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Effects of a projector-based hybrid virtual reality on pain in young children with burn injuries during hydrotherapy sessions: A within-subject randomized crossover trial

Khadra, C., Ballard, A., Paquin, D., Cotes-Turpin, C., Hoffman, H.G., Perreault, I., Fortin, J-S, Bouchard, S., Théroux, J. and Le May, S. (2020) Effects of a projector-based hybrid virtual reality on pain in young children with burn injuries during hydrotherapy sessions: A within-subject randomized crossover trial. Burns . In Press.

Link to Published Version: https://doi.org/10.1016/j.burns.2020.04.006
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Abstract

Aim

The aim of this study was to examine the effect of a water-friendly Projector-Based Hybrid Virtual Reality (VR) dome environment combined with standard pharmacological treatment on pain in young children undergoing burn wound care in hydrotherapy.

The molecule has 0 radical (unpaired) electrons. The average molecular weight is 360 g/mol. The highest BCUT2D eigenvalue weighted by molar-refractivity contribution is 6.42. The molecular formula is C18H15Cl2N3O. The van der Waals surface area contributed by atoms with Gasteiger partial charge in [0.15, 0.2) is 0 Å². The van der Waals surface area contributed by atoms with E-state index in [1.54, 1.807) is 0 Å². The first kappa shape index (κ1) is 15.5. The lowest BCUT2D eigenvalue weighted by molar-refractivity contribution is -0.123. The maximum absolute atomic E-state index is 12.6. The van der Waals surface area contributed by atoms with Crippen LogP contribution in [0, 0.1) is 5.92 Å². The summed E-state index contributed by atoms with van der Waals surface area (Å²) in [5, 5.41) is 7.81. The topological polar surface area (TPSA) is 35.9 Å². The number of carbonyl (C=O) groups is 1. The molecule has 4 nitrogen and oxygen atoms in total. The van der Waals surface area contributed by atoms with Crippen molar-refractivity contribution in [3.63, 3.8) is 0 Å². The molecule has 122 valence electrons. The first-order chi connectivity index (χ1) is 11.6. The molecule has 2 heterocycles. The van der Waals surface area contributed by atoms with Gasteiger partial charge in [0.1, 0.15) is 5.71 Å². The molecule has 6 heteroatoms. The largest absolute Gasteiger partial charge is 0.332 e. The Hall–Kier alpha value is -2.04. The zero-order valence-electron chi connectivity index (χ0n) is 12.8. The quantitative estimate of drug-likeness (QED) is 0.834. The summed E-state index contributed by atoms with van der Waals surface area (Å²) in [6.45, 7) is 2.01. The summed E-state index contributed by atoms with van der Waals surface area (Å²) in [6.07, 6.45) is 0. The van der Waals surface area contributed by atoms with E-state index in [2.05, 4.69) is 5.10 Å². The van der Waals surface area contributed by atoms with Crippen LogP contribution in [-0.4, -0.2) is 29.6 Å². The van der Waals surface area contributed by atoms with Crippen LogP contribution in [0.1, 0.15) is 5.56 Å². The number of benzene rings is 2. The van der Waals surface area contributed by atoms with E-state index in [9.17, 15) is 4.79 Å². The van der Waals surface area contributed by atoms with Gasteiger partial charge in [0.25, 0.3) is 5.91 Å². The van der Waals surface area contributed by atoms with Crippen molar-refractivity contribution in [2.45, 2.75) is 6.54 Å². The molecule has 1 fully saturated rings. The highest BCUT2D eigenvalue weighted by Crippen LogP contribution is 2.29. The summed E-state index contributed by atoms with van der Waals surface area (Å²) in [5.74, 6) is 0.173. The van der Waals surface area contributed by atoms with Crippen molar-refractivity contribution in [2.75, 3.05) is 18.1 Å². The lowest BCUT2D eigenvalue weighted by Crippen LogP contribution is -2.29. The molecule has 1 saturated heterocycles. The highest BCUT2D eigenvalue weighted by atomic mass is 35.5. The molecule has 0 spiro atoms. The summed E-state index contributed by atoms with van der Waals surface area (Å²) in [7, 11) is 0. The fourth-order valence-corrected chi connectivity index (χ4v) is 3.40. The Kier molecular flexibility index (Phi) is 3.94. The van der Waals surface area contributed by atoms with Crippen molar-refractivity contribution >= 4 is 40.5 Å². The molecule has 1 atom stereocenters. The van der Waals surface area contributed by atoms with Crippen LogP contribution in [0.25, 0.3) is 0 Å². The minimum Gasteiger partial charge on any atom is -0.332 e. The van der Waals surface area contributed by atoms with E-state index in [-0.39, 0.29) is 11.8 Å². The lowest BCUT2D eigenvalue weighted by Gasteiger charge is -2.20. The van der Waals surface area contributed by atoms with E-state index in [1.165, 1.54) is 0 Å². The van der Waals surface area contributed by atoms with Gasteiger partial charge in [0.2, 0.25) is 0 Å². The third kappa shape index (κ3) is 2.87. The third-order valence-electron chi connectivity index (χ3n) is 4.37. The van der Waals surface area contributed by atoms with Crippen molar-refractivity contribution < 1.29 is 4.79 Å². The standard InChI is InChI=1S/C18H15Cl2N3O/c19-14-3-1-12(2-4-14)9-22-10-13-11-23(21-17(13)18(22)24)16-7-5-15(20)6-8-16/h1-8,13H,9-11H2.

Methods

This study was a prospective, within-subject crossover trial of 38 children aged 6 months to 7 years old (mean age = 1.8 years old). Each hydrotherapy procedure was divided into two equivalent wound care segments (No hybrid VR during one segment vs. Hybrid VR during the other segment, treatment order was randomized). Pain was measured using the 0–10 FLACC (Face, Legs, Activity, Cry Consolability scale) and the 0–10 NRS-obs (Numerical Rating Scale-obs).
Results

Projector-Based Hybrid VR significantly reduced procedural pain levels measured by the FLACC (p = 0.026) and significantly increased patients' comfort levels (p = 0.002). Patients' pain levels rated by the nurses using the NRS-obs were non-significant between both groups (p = 0.135). No side effects were reported.
Conclusion

Projector-Based Hybrid VR helped in reducing the pain related to hydrotherapy procedures in young children with burn wound injuries. This is the first study using virtual reality distraction with young children, and our findings are especially important because a large percentage of pediatric burn patients are very young. Additional research and development are recommended.

Item Type: Journal Article
Murdoch Affiliation: School of Health Professions
Publisher: Elsevier
Copyright: © 2020 Elsevier Ltd and ISBI.
URI: http://researchrepository.murdoch.edu.au/id/eprint/56006
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